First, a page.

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‘Spying’ Artwork Mimics Digital Data Mining

‘Spying’ Artwork Mimics Digital Data Mining
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Art installation ‘I Spy’ uses tablets to follow viewers’ motion with a digital face, representing a lack of digital privacy.

Ryan Gerhardt
  • 20 december 2012

It’s convenient for your digital devices to ‘know’ what you’re looking for and to send you personalized offers, but would you be as comfortable with this service if an actual face were spying on you? After seeing ‘I Spy,’ you may not be sure.

Neil Mendoza is an artist and graduate of Oxford’s Maths and Computer Science Masters, but it doesn’t take a genius to figure out that digital programs are spying on us.

Every time a digital device asks to collect data about you and your movements to ‘improve their services,’ everyone knows that they’re spying on you and data-mining your actions for their own interests and advertising leverage. Yet we let them collect the data anyway, figuring the benefit outweighs the cost.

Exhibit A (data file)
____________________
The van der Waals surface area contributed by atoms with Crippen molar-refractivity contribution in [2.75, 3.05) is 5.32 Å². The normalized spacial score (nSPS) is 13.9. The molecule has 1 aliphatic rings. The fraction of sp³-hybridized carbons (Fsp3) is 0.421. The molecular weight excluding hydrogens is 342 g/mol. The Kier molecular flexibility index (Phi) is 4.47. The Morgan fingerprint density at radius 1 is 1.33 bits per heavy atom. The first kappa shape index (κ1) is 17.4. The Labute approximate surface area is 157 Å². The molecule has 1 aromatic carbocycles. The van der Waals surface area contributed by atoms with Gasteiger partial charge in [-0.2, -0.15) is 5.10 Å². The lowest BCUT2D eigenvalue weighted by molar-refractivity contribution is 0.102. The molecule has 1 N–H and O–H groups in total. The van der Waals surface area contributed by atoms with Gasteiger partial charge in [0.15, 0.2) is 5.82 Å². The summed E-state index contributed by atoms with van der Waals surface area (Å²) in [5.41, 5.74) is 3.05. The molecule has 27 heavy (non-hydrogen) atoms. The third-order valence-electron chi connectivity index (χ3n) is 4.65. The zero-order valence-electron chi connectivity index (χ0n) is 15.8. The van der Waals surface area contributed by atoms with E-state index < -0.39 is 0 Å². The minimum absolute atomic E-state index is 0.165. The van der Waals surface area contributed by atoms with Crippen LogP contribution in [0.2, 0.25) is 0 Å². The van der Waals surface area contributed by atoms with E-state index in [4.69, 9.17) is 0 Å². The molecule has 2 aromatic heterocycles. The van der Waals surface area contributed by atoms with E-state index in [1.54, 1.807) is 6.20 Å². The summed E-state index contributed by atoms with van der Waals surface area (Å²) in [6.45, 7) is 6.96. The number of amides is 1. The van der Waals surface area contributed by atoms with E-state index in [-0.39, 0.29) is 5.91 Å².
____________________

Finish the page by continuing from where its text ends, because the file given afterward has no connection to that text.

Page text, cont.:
In his ‘I Spy’ installation, Mendoza wired together four tablets and a couple of Kinect 3D cameras to ‘consciously track’ your movements just as a digital device will do with your personal information. The four screens create the semblance of a face with two eyes, a nose, and a mouth that follow you around using motion data captured by the Kinect.

The entire project is rigged into a mobile hanging sculpture that creates a visually unnerving representation of your lack of digital privacy. We may know that our devices are ‘spying’ on us, but does that mean there’s away to avoid it? To put it another way, can you live without your digital devices? Probably not.

Check out the video of the installation below:

Neil Mendoza

Image by Neil Mendoza

 

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